First, consider written language.
If you are going to publish an academic paper for an international readership, what language will you use? You won’t use Russian, Mandarin, French, Spanish, in spite of their huge numbers of native speakers: you will write in English. This is simply because English has become the dominant language of international communication. Every now and then you may find some author writing a windy expostulation as to why English is “better” than other languages: it will be rubbish, because English is demonstrably no better than any other language. In fact in many ways it’s a terrible language: maddenly inconsistent, impossible spelling, grammar that no two people can agree on – it’s simply an historical accident that it has its current position as the world’s most popular second language. After all, only a few hundred years ago, at least in the Western world, Latin was the dominant common language, so who knows – maybe English will in its turn be supplanted by something else.
Note that only in 2011, in their Melbourne meeting, the International Association of Plant Taxonomy decreed that English was an acceptable alternative to Latin for the formal description of a new species.
Just recently I was looking at a international conference to be held in France, where the main language was to be English, but the organizers have planned for a bilingual conference, the other language being of course French. Even so: “We aim that at most 30% of the contributions … will be in French.”
Next, back to software.
More and more papers in mathematics and mathematics education now include computer code: a few lines, or indeed entire programs, written either to accompany the paper, or as a major part of it. This is a trend I really like; I believe that there are huge changes to the way in which mathematics is done and perceived, and computer-based experimental or experiential mathematics is fast becoming mainstream.
What happens if a paper is written in which the code is in Mathematica, or Maple? This means that readers who don’t use that software are unable to experiment with the code, or to get to grips with the full material of the paper. I have found this very frustrating time and again. Sometimes the authors give pseudocode, but not always. And sometimes the code given is simple and clear enough that it is almost pseudocode itself, and such easily translatable into another language. But again, not always. Mathematica writers in particular have a tendency to produce obscure code, and such code can look like the offspring of an unholy coupling between BASIC and Befunge:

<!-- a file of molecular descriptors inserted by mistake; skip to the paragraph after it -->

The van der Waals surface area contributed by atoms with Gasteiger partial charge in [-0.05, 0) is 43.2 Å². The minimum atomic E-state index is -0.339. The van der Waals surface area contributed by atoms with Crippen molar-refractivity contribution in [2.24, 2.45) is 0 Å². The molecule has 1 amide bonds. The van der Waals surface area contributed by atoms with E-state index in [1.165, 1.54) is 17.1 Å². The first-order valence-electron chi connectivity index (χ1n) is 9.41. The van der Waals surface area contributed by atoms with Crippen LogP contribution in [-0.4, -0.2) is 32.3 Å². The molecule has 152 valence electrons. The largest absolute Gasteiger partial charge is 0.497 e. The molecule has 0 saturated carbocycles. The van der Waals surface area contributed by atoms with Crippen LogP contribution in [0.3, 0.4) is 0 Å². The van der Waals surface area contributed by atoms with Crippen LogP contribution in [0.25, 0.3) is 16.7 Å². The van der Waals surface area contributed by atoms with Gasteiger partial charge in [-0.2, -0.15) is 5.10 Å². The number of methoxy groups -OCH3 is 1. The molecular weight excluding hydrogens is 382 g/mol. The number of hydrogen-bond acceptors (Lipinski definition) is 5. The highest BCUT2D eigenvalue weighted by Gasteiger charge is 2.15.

colSeq[x_] := NestWhileList[ Which[ EvenQ[#], #/2, True, 3*# + 1] &, x, # \[NotEqual] 1 &]
But of course each language has its own quirks and peccadilloes, and even with the best will in the world a writer who has been used to one language for years may write what appears to be simple and clear – which it may be – but only to users of that language. The trouble is that as far as commerical systems go, hardly anybody is proficient in more than one, and hardly anybody has access to both: an institution may standardize on one or the other, but very rarely both. So if you use Maple or Mathematica, users of the other system will be left out.
I am guilty of this myself, I have published papers which use Maple.
I think that there should be a common “second language” in which all authors publish. For symbolic algebra alone there’s a lot to choose from: Maxima, Sage, Reduce, Axiom, SymPy to name but five. Note that SageMathCloud allows users to collaborate, share LaTeX papers, and experiment with such software all for the cost of creating a free account. (It’s worth noting, though, that the free accounts have certain space and computational restrictions; to obtain more space or less restrictions you have to pay for it.)
It seems to me that writers of mathematical papers which include computing should very seriously think about the use of such open systems, and editors of journals should be more proactive in encouraging authors. If you write a paper which is heavily based around Mathematica (for example), and is not easily translatable to another language, then its rightful place is not in a mathematics journal, but a trade magazine such as the Mathematica Journal. After all, published mathematics is available for averybody, anyhere, to use withough restrictions; a theorem is available to all. But locking up material in commercial software flies in the face of openness in mathematics publishing: it makes it harder for readers, and harder for other researchers to check your work. Don’t do it.
When you write your paper which uses your favorite commercial computing platform, ask yourself: am I happy to alienate all readers who use other systems? Am I happy to halve my readership?